some point. So we typically don't have a lot of our informants 
having to testify. For example, we'll introduce an undercover 
agent, we will move the CI on, we will have an undercover agent 
taking on that responsibility, and thus, we will have an agent 
    Mr. Raskin. Okay. Do you take precautions to see that the 
confidential informant's confidentiality is maintained? I 
assume some of these people could be in serious danger if their 
identity is revealed.
    Mr. Turk. We do, sir. There are a lot of steps taken to 
make sure that their physical files are properly stored and 
maintained. And to go back in time, the establishment of an 
initial database, one of the challenges we had was dealing with 
decades of culture where such files would never be put into a 
database, particularly for that safety reason.
    Mr. Raskin. But I noted that there are some foreign 
national confidential informants. Are those people who live in 
the United States or do they live abroad?
    Mr. Turk. No, they would typically be here, sir.
    Mr. Raskin. Okay. So--that's all. Thank you very much for 
your testimony to all for the witnesses today.
    Mr. Hice. I thank the gentleman. The chair now recognizes 
the gentleman from California, Mr. Issa, for 5 minutes.
    Mr. Issa. Thank you, Mr. Chairman. A lot of questions. Let 
me start with one that's been covered already briefly, but in 
2011, ATF Seattle field office had this serial felon with 43 
States in which he had committed assaults. Additionally, in 
that case, the CI's handler had stolen approximately $19,700, 
    Mr. Turk. I'm not sure if I'm making the connection, sir. 
The scenario you are describing by that informant, I'm not 
familiar with that criminal activity. As portrayed, it sounds 
awful, but I don't have any details myself of that.
    Mr. Issa. Okay. Well, he committed a crime in a room paid 
for by ATF, he was convicted and sentenced in 2012 to 10 years 
in prison. ATF also discovered the CI's handler had stolen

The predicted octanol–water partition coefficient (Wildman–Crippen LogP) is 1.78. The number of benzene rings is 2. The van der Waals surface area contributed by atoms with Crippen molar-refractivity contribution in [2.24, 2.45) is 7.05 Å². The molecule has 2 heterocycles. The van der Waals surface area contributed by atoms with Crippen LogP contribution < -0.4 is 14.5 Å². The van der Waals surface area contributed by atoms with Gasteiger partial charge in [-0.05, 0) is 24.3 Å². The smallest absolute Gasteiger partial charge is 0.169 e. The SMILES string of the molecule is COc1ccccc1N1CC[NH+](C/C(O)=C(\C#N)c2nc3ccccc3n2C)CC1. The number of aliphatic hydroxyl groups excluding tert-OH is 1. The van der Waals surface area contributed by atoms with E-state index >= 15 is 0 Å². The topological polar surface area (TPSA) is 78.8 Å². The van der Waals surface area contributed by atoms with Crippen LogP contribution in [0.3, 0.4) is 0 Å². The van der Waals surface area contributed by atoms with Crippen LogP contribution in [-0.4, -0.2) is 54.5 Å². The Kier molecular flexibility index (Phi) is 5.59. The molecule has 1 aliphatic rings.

almost $20,000 from the CI's fund.
    Now, since that's what we're being told here today, that 
was 2011, 2012. It's now 5 years later. How do I know that 
that's not happening now? Where is the accountability? For 
example, do you issue 1099s as required by law, even for a 
$3,000 contribution to confidential informants, or do you have 
a specific IRS waiver that allows you not to comply with the 
    Mr. Turk. Sir, back to your first question. I'm not 
familiar with the details of that Seattle case.
    Mr. Issa. So we'll go right to the second question: Do you 
currently--pursuant to the Federal law that all the rest of us 
have to, if you give someone $3,000 for services, you must, in 
fact, issue a 1099, do you do so? Do you, in fact, issue a 
series of documents which if received, would cause someone to 
say, Hey, I didn't get that money, or, Yes, I did, thus giving 
you a quality loop for the question of embezzlement?
    Mr. Turk. I'm not quite sure I understand the question, 
    Mr. Issa. It's fairly simple, you give in this case $19,000 
went, $20,000 went missing because one of your agents stole it, 
back in 2011. Now the question is, earlier, the gentleman from 
Maryland asked a question that made a lot of sense. You're 
giving out money and, I guess I'll go to Mr. Horowitz. Do they 
issue 1099s? Do they have an audit trail where there's a loop 
where the IRS knows that they've given this money and to look 
for it on someone's tax filing? Do they, in fact, issue them so 
that they can verify that the money has been given versus 
pocketed by the CI's handler?
    Mr. Horowitz. I don't know specifically as ATF. I can 
follow up with you, but my general understanding is that DOJ 
law enforcement do not issue 1099s to informants for security 
reasons and get a waiver.
    Mr. Issa. Okay. Well, I would be interested to see the IRS 
waiver that specifically allows, and where the caps are, what 
the conditions are for it, because at some point, at $3,000, I 
think we'd look at it as kind of a venial sin at 19 and 20 and 
100. What was the--whatever the figure was for the woman who 
was having an affair with a man and she doesn't know what she 
was paid for. And he falsified the records so a quarter of a 
million dollars went to her. And they can't find anything she 
did, except have an affair. So let's see if we can figure out 
at what line you start tracking it.
    Let me go to a much greater concern even than dollars 
spent. As you know, Mr. Horowitz, you know in the Fast and 
Furious, the Obama administration willfully and deliberately 
broke the law and conspired to move guns that they knew went to 
Mexico and other criminal activities. More than 2,000 weapons 
were sold to straw people knowingly. Now, if anyone other than 
the Federal Government does it, that's a crime. When the 
Federal Government does it, the question is, do they track the 
crimes they facilitate? Where would I find a list of all the 
criminal activities done or facilitated by the two gentlemen to 
your left?
    Mr. Horowitz. Well, the actions that were authorized, 
presumably by the individuals handling the informants, I don't 
know of a system where they are reporting that to the Congress.
    Mr. Issa. So for the American people--we'll ignore the 
Congress for a moment, since we'll still waiting on documents